Marleen:                      23:32                So I've been wanting to start a podcast for a while. Actually, it's my husband who was co-founder of the agency. I always say he's the entrepreneurial of our couple, he actually started a podcast for one of his companies and then he was like, Oh, why don't you start one? I'm sure nobody's doing it in the international publishing world. And as like, yeah, I'll look into it. And there's always so much else to do so, but then obviously, as I said, the London book fair didn't happen. I was in Amsterdam for one week and then I flew back right before the borders shut. And then yeah, people were just stressed out and were very much in need to reconnect. And so was I, so normally we just have this world line of meetings for four days in a row of meetings and then drinks and dinners. And you just catch up with so many people in that one week of the London book fair, that just didn't happen.

                                    24:33                And people were eager to reconnect. And I was really eager to reconnect, connect with people in another way. So, I decided to then, yeah, start the podcast. And initially it was about, the very first episode was, it focused on how the agency has been working with a remote office since the beginning. Which a lot of publishers were having to deal with because, yeah, everybody was working from home at the time and definitely did not know how to do it. It was really interesting to see. So that was like the initial, like how do we do it? Which programs did we use? Just very like nitty-gritty stuff. And then I got a lot of positive feedback and then people started reaching out, Oh, I'd love to talk to you. And also, because so many countries were going through a similar experience, but in a different rhythm, obviously China and Korea had the shutdowns already sooner and then Europe arrived.

                                    25:34                And then the US, so I thought it was also really interesting to reach out to publishers from specific territories and just ask them about what's going on in your country. How are you dealing with pandemic and how is your publishing company or your agency dealing with the pandemic? What do you think are people reading are audio books on the rise? Obviously, that was an important topic then because so many people couldn't buy print books because Amazon was also not prioritizing books. So that was the onset. And I yeah, I'm actually starting season two tomorrow recording the first episode, I took a little break with the Frankfurt book fair season. And, but it's been great and I absolutely love it. It's just, it's another way to connect with people because we're just, we're not seeing each other now. And everybody is very, very sad about not being able to see each other. It's a really magical experience those two book fairs, Frankfurt and London, there's plenty of others that I also go to. But those are the two where everybody just shows up and yeah, it's like a reunion.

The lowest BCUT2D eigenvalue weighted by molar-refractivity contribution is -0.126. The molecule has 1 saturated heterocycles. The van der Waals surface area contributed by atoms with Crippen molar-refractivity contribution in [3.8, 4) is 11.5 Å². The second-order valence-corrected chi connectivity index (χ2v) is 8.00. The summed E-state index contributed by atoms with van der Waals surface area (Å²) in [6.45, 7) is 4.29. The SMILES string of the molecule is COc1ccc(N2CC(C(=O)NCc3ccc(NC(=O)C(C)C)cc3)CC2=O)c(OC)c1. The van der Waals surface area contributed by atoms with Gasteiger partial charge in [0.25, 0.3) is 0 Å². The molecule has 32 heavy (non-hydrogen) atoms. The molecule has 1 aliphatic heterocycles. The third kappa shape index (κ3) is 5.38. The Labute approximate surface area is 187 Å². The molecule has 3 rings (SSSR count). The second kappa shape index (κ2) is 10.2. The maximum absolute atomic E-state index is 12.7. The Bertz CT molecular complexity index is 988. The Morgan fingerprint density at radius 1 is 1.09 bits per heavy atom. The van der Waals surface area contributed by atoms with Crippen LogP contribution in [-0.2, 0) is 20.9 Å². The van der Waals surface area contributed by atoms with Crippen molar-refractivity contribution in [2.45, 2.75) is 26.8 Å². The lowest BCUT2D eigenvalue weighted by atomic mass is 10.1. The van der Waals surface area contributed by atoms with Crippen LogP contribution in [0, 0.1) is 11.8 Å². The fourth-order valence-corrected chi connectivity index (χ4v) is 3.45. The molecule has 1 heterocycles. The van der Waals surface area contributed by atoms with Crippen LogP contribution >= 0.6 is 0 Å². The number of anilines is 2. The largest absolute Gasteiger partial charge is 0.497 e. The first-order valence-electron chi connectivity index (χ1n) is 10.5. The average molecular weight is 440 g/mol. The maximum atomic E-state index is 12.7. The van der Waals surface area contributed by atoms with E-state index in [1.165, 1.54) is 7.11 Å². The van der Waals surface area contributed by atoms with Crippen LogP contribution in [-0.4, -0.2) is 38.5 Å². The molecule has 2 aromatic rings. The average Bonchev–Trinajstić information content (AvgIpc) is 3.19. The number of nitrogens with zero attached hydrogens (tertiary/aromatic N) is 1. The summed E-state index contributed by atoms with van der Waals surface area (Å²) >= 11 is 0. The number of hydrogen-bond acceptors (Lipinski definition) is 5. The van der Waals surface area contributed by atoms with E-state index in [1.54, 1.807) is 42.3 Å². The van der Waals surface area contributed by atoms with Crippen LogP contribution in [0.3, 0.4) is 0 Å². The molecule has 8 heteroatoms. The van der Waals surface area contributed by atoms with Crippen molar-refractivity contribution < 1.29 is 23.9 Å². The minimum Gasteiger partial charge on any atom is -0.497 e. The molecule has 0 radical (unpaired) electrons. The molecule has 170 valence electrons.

Anna David:                  26:49                So, in terms of audio, do you sell foreign rights of audio books too, and hire actors in English?

Marleen:                      27:01                So the, the foreign publishers, usually nowadays, when they buy the publishing rights to a book and the translation rights, to a book, they acquire print, eBook, and audio book rights. So that all is in one contract. And then the foreign publisher either they sub-license it to a specific audio book publisher who then takes care of the production or what is happening more and more, they have it recorded in-house because then they own the master files obviously, and they can do a lot of things with it. So yeah, definitely audio is on the rise. I would say it's nowhere near the levels in terms of sales and income. It's nowhere near the levels it has in the US and the UK and other English language markets. Germany has been strong in the audio book market for a couple of years now where it actually is. It's like a competitor to the mass market paperback edition.

                                    27:56                Even in other countries, it's still very much at the very beginning, but there is interest and people are interested in having the audio book rise and more and more are telling us if we can't have the audio rights, then we're not making an offer altogether. And that's also because I don't know if you've heard of there's a Swedish company called Storytell it's a little bit like, yeah, they've been aggressively expanding internationally. They originally started out in the Scandinavian countries, but now they're also operating in the Netherlands and Spain and Bulgaria all around, also in Asia. So that is, they have really accelerated the developments. And especially in terms of streaming, it's mainly a streaming platform.

Anna David:                  28:51                Hmm. Well, this has been delightful. Thank you so much. If people want to find you and listen to your podcast, how can they do that?

Marleen:                      29:01                So, I would say they go to the website, which is a two, the number two. And there is a link to the podcast on the website, but otherwise, it's called the Make Books Travel podcasts because we make books travel and it's available on Spotify, Google podcasts, iTunes, wherever you listen to some of your regular podcasts.

Anna David:                  29:26                Well, wonderful. Thanks so much. And thank you guys for listening and I will see you next week. Not you, them. I'm not going to see anybody. I'm going to talk to you.